July 29, 2015
Sources in the Afghan government say they're investigating claims that Taliban leader Mullah Omar has died. Plus, Cecil the Lion, a beloved figure in a Zimbabwean game reserve, was killed by a dentist from Minnesota who paid more than $50,000 to hunt game in Zimbabwe. Also, Boston has taken itself out of the running for the 2024 Summer Olympics — and that might be good news for Toronto.
July 28, 2015
An investigation by a Reuters reporter shows there's been a strange spike in cancer cases among employees at the Guantanamo Bay detention facility. Plus, the son of former Libyan dictator Muammar Gaddafi, has been sentenced to death by a court in Tripoli for war crimes committed during the revolution in 2011. Also, the International Association of Athletics Federations says it will no longer gender test athletes. That's a victory for an Indian sprinter.
July 27, 2015
The United States says it's working with Turkey to create an "ISIS-free zone" in northern Syria. It marks a major shift in policy for both countries. But will the intervention make a difference? Plus we find out why every July Korea's professional basketball league makes Las Vegas its temporary home. And a reporter is spending the next few weeks with scientists on a glacier in Greenland.
July 24, 2015
President Obama arrived in Kenya Friday for a two-day visit, before heading to Ethiopia on Sunday. He's been outspoken in his criticism of Kenya when it comes to the way the country treats gay people, but are his words making any difference? Plus, after three decades, a vaccine against malaria has been approved for use. But critics say its only 30 percent effective, and there are concerns that it may prove too expensive for many of those afflicted to afford. And, Republican presidential candidate Donald Trump caused a big stir when he took his show on the road to the US-Mexico border. We check in with a Mexican journalist and activist to learn how that went down on the Mexican side.
July 23, 2015
President Obama headed to Kenya and Ethiopia, we'll be taking a look at his legacy in Africa. Filling in for Marco Werman in the host chair is Aaron Schachter today. He speaks with Laura Seay, a professor at Colby College who focuses on US foreign policy in Africa. And our BBC colleague Nkem Ifejika in Kenya introduces us to Suzie Wokabi, founder of Suzie Beauty, a Kenyan cosmetics firm. She decided to return home after living in the US.
July 22, 2015
People in Kenya get ready for a visit from President Barack Obama, and that means a lot of security prep. Plus, Russia increases pressure on NGOs, and an American foundation says it's leaving the country. Also, we hear about allegations of doping in the Tour de France, but it's not the cyclists — it's their bicycles.
July 21, 2015
What's it like to try to track down and interview Mexico's most notorious drug lord? A couple of years ago, before "El Chapo" Guzman's latest arrest, two filmmakers tried to find him. Their documentary, "Drug Lord: The Legend of Shorty," airs tonight, courtesy of our partners at Frontline. It's timely, given El Chapo's escape from prison for the second time last week. Also, the nuclear deal with Iran has plenty of detractors in Washington, but that's nothing compared to how some of Iran's neighbors feel about it. Plus, a winner has been crowned in the annual French Scrabble competition. But quelle surprise — the winner's not French, or even a French speaker.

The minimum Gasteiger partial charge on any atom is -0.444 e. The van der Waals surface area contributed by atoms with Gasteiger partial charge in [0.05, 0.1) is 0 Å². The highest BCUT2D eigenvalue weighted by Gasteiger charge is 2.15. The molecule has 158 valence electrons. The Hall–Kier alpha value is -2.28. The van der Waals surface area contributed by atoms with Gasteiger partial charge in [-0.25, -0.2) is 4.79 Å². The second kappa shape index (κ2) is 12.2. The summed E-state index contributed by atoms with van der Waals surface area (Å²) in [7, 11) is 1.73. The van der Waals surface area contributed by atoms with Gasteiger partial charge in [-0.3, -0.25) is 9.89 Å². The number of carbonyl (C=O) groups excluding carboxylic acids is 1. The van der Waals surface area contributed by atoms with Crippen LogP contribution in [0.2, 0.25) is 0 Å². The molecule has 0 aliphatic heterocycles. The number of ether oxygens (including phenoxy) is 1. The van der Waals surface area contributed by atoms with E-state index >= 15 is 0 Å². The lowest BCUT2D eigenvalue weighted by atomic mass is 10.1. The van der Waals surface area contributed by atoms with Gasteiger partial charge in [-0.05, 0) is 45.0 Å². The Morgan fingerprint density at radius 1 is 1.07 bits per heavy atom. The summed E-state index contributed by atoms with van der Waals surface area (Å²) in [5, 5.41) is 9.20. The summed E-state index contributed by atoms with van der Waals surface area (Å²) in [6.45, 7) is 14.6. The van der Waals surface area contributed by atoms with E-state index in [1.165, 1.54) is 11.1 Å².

July 20, 2015
For the first time in decades, the American flag flew outside of a building in Havana, a Cuban flag flew outside a building in Washington, and just like that, two embassies re-opened. Also, for the first time in three weeks, banks opened in Greece. On the downside, new taxes went into effect, aimed at easing Greece's crushing debt. Plus, we'll hear from a Mexican American cartoonist on the (supposed) Twitter war between Republican presidential candidate Donald Trump, and Mexican drug kingpin Joaquin "El Chapo" Guzman.
July 17, 2015
The shootings in Chattanooga, Tennessee left four Marines dead, so we've asked veterans to tell us how they feel about our military coming under fire here at home. We're also spoken with Muslim Americans to hear how they feel about being in the spotlight again after another violent attack carried out by a Muslim. Plus, the debate over crime and undocumented immigrants continues. And we bring you a curious side of Spanish cuisine: canned seafood.
July 16, 2015
A Greek politician becomes a kind of hero for being efficient and straight-talking — while his nation teeters on the edge. Also, a Chinese human rights lawyer, who's living in exile in the US, is concerned about the latest crackdown on civil society in China. Plus, the defending champs of Major League Soccer have a new star on the roster — from Mexico.